Monday, March 22, 2010

Sam Harris: Science Can Answer Moral Questions | TED 2010


Filmed Feb 2010; Posted Mar 2010 on TED
Questions of good and evil, right and wrong are commonly thought unanswerable by science. But Sam Harris argues that science can -- and should -- be an authority on moral issues, shaping human values and setting out what constitutes a good life.

39 comments:

  1. Sam sounds a lot like John Galt.

    ReplyDelete
  2. Awesome :D I've been waiting for this!

    ReplyDelete
  3. While I want to agree with him, I don't think he is correct. His arguement does not prove that human well-being should be the 'ought' of morality; he rather presumes that it should be. The religious perspective would say that "glory to god" outweighs human well-being. While science can measure, if inexacly, human well-being, this does not mean that science can measure moral facts. The arguement is circular. Or as Nietzsche would ask: why favour truth over untruth?

    ReplyDelete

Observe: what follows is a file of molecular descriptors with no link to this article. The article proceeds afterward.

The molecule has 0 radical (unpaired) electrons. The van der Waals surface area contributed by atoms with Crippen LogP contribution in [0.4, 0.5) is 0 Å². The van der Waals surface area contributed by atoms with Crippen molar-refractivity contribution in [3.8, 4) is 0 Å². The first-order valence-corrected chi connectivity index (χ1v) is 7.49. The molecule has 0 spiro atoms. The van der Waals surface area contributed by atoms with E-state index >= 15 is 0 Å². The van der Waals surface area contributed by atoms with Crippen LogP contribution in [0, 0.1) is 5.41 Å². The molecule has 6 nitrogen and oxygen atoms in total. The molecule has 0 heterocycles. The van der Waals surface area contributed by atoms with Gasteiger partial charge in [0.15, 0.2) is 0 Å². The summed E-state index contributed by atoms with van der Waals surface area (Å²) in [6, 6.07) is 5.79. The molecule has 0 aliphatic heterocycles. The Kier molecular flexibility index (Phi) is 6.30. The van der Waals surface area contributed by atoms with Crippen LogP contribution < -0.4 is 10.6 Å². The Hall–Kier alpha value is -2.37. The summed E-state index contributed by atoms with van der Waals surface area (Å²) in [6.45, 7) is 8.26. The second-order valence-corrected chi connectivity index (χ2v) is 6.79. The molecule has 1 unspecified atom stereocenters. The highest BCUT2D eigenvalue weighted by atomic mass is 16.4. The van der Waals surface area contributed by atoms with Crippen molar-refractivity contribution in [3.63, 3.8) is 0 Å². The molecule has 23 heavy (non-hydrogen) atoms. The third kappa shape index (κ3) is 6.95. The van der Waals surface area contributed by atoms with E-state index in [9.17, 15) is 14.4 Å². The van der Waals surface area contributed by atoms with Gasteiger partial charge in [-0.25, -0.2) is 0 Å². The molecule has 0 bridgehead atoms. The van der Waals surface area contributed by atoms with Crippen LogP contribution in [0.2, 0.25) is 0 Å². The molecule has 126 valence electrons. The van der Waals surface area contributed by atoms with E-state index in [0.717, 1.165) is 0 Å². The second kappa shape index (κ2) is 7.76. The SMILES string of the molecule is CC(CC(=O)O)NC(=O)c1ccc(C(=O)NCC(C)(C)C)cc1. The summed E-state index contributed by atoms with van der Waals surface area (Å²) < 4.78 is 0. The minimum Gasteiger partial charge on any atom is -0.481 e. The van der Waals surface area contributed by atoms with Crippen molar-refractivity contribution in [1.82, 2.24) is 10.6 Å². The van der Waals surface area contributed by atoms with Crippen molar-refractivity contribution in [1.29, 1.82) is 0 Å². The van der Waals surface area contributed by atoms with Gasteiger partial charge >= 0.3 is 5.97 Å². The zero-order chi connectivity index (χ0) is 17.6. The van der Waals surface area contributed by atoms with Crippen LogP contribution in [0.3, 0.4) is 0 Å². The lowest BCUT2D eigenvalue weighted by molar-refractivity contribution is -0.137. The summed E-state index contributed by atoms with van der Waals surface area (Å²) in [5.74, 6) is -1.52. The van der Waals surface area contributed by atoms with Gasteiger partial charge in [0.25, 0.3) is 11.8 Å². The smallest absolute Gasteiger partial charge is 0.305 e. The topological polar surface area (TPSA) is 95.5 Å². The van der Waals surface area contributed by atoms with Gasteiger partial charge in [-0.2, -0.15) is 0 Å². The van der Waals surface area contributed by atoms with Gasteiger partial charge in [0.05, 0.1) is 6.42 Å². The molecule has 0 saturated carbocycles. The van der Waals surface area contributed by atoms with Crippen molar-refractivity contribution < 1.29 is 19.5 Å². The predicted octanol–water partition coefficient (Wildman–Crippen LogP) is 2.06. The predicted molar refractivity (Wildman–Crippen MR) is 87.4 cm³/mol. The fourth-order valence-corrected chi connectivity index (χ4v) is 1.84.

4. Been waiting for this for a long time, ended up on my favorites list.

    ReplyDelete
  5. Science? No, not really. Utilitarianism? Yes, indeedy.

    ReplyDelete
  6. The problem with the is ought delemma is that they are not dicotomies. You can not get from an is to an ought WITHOUT reference to the passions. If you do not desire pain you ought not put your hand in the hot coals. I need not make any reference to anything except my own desires to make that statement. Morality is no different.

    ReplyDelete
  7. Damn TED2010, why the shitty quality?!

    ReplyDelete
  8. Oh wow, much better on YoutTube.

    ReplyDelete
  9. And all this from a man who suggested that it would be just to torture captured suspected Muslim terrorists with a psychological terror that shows no physical sign of distress. brilliant.

    ReplyDelete
  10. What in the world does Einstein's theory of relativity have to do with the existence of God?  As far as I can tell you've written a pretty big non-sequiteur.  Are you taking medication?  Because your post makes no sense.

    ReplyDelete
  11. You haven't read the book. Good job being an ignorant dumbass.

    ReplyDelete
  12. <span>...and I suppose Schrödinger puts the cat in the coffin of theism...? </span>
    <span>Sorry, no cartoon for you illiterates, dmabus</span>

    ReplyDelete
  13. <span>It seems like Harris has gotten sick of debating theologians who throw the same bad arguments at him over and over. I think he has realized it is time to start addressing issues that we will need to discuss in a post-religion era. We're moving forward!</span>

    ReplyDelete